HCG (human chorionic gonadotropin) is it right for me?
Posted on 08/09/2016
Many of our patients ask “should I take hcg (human chorionic gonadotropin), I am taking testosterone, so do I need it or will it benefit me?”
HCG or human chorionic gonadotropin is not an illegal steroid and it is not growth hormone or testosterone. It is a natural glycopeptide hormone. Its on label use is for fertility treatment in both men and women. For men it is primarily used to stimulate the testes to produce more testosterone.
To elaborate on why we might recomend HCG for our patients (with or without testosterone replacement therapy) it is necessary to describe why some men may seek treatment. Starting in the late 20’s to early 30’s mens testosterone levels begin to decline, their production simply decreases. Research has shown that it can decline between 1 to 3 percent each year. There are many factors that cause the decline, such as depreciated exercise, diet, heredity, genes the list goes on. But rest assured it happens to everyone. Some men will start to notice the decline earlier then others, with symptoms such as reduced energy, loss of libido, weaker erections, short-term memory recall and an increased waistline. These men are still active, may have a family but are noticing that it is increasingly difficult to work, spend time with the family or signigicant other, exercise regularly and maintain a somewhat healthy diet. So they decide to seek help (hoefully from and experienced provider) such as Pro Age Medical & Aestehtics.
We start by getting some diagnostic tests, serum blood tests and a detailed recollection of the symptoms that you are experiencing. Once you have had a thorough initial evaluation the practitioner by recommend Testosterone (TRT) therapy or HCG (human chorionic gonadotropin or a combination of both.
HCG mimics lutenizing hormone (LH) which stimulates testosterone production, thus encouraging your body to “ramp up” testosterone production. A 50 year old man who seeks our help comes in with a total testosterone level of 550 and a free testosterone level of 125, we will discuss his goals and expectations and we may start the patient on a HCG regimen and monitor his progress. Under normal circumstances with proper exercise and diet, this may increase his testosterone levels to acceptable values and be sufficient for him to ascertain his personal goals and expectations.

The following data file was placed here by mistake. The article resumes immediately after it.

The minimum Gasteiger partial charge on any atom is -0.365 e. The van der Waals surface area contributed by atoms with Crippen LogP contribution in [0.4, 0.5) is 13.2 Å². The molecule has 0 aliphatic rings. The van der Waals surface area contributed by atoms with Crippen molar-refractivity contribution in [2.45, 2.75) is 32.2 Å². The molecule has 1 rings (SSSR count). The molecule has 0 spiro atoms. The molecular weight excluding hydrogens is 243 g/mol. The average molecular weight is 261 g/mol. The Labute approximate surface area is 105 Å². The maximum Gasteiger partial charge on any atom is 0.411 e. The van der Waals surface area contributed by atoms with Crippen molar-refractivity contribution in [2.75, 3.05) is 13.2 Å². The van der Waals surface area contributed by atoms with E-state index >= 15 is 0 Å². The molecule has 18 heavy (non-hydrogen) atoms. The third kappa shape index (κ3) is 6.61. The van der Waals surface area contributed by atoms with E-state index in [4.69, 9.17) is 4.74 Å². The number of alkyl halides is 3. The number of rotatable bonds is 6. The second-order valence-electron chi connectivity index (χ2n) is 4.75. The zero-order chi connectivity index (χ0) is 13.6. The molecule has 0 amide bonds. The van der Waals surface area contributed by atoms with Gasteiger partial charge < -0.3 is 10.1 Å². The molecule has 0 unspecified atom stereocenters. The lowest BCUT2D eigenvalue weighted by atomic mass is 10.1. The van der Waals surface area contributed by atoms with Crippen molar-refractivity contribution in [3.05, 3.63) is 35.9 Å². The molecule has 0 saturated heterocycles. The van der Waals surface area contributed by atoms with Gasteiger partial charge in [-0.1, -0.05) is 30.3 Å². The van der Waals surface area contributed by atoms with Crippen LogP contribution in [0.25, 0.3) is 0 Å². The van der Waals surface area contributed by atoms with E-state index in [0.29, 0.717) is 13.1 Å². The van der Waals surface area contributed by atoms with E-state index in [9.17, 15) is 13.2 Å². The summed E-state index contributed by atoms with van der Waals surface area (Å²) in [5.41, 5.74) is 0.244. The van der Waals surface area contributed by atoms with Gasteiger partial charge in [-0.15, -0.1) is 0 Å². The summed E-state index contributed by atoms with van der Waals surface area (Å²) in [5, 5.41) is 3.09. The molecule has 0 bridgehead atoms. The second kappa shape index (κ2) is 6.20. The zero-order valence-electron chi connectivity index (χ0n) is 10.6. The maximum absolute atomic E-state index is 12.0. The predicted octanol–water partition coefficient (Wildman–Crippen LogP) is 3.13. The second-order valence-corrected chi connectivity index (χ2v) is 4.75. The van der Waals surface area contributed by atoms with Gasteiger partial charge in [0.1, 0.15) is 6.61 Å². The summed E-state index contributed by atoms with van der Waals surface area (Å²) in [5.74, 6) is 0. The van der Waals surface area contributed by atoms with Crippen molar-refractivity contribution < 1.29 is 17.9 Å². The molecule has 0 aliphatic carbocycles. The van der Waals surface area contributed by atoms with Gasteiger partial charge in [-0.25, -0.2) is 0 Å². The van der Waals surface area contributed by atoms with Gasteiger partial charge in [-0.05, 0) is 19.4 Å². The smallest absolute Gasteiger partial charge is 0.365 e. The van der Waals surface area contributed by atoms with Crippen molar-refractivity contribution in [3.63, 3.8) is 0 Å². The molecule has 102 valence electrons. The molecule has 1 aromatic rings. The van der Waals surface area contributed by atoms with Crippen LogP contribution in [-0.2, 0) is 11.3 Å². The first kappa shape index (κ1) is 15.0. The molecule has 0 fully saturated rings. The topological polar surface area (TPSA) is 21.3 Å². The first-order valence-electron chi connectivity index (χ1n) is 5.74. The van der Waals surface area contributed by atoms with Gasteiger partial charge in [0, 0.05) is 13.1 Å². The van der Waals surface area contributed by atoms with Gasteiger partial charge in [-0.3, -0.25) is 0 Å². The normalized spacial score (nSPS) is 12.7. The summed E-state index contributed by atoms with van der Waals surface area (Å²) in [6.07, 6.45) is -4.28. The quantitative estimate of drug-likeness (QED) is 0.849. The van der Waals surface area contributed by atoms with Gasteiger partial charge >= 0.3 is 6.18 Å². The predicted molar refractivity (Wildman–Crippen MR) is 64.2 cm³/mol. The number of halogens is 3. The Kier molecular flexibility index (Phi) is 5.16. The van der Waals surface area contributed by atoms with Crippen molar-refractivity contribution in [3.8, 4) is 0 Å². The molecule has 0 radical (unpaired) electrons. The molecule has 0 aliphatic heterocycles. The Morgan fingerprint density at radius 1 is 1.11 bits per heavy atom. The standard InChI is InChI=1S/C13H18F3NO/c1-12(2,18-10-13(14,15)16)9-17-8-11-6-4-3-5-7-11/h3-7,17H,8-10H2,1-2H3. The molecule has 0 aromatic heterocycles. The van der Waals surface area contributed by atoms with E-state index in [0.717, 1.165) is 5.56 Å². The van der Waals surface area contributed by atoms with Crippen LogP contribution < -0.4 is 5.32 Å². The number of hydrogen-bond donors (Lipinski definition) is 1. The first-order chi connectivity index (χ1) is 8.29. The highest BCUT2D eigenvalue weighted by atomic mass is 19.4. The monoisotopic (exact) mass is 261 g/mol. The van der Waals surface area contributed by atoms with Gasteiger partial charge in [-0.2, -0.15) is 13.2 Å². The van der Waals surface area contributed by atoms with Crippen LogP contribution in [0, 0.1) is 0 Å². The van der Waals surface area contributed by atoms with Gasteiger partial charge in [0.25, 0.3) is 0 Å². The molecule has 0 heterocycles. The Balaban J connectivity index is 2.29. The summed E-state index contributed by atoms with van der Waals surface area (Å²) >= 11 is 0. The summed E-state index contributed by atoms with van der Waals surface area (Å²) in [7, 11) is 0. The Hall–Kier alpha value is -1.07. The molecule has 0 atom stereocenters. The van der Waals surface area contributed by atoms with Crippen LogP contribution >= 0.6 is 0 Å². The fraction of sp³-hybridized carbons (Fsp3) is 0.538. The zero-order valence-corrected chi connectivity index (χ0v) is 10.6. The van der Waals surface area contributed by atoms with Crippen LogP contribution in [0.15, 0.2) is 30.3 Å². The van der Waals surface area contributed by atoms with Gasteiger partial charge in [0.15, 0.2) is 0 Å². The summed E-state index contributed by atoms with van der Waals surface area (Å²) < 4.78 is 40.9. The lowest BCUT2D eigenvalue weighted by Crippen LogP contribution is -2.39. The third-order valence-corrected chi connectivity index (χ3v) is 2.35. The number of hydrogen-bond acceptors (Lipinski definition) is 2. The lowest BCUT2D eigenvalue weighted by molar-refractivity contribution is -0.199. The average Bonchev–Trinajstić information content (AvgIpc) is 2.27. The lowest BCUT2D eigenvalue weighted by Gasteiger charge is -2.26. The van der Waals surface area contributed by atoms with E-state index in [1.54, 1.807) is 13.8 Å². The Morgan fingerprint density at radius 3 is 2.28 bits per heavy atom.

Now, the same 50 year old patient comes in with a total testosterone of 230 (more likely) and a free testosterone of 40 (once again more likely), having the same goals and expectations, the practitioner would probably recommend TRT (testosterone replacement therapy) with HCG. The TRT would increase total testosterone to levels that are acceptable to meet or exceed goals and expectations. The HCG would encourage his testicles to increase their standard production and offset some of the depreciation of testosterone production caused by the supplementation of testosterone (TRT).
Benefits of TRT & HCG supplementation:
Improved Body Composition: Reduced belly/fat and more muscle are common. A UCLA study published in theJournal of Clinical Endocinology & Metabolism, men who were recipients of TRT added 4.3 pounds of muscle in 6 months, and 6.5 pounds over 18 months. The improved body composition helps you metabolize sugar better and may help reverse insulin resistance.
Bone Strength: When men are treated with TRT (testosterone) their bone mineral density increases, especially in their hips and spine. Osteoporosis is no longer just considered a women’s disease, in fact four out of 10 fractures due to brittle bones after the age of 50 occur in men.
Better Sexual Function: In a review of more than 15 studies in the journal Clinical Endocrinology, researchers found that an average of three months of TRT (testosterone supplementation) boosted libido, increased the frequency of sex, and triggered more nocturnal spontaneous erections.
A Healthier Cardiovascular System: Many studies have found low testosterone levels in men with heart disease or with its risk factors, suggesting that Testosterone may play an important role in cardiovascular function. Testosterone may help keep arteries flexible, allowing them to dialate and constrict with changes in bloodflow.
Currently there are over 5 million men in the United States that have been diagnosed with Low Testosterone, A study in the International Journal of Clinical Practice estimates another 12.5 million men in the United States have hormone deficiency but are not currently receiving treatment.
Fears, Myths and concerns:
In a 2011 study published in Journal of Urology, …men with untreated prostate cancer who were also on TRT (testosterone replacement therapy) for an average of two and a half years. After a year of monitoring, they found no signs of prostate cancer growth or worsening of symptoms.
Reduced Sperm Production: The testes need to generate their own testosterone to make sperm; supplemental testosterone can suppress this natural production, which may be a concern in younger men who want to become fathers. (HCG may help regulate natural sperm production and help maintain testicular volume).
Higher Red Blood Cell Concentration: This may be good for athletic endurance, but it can thicken the blood, which may produce clots – one more reason that a man’s blood needs to be tested regularly during treatment.
In most cases, the benefits certainly out weigh the negative. However, it is essential that your testosterone supplementation be monitored by an experienced practitioner.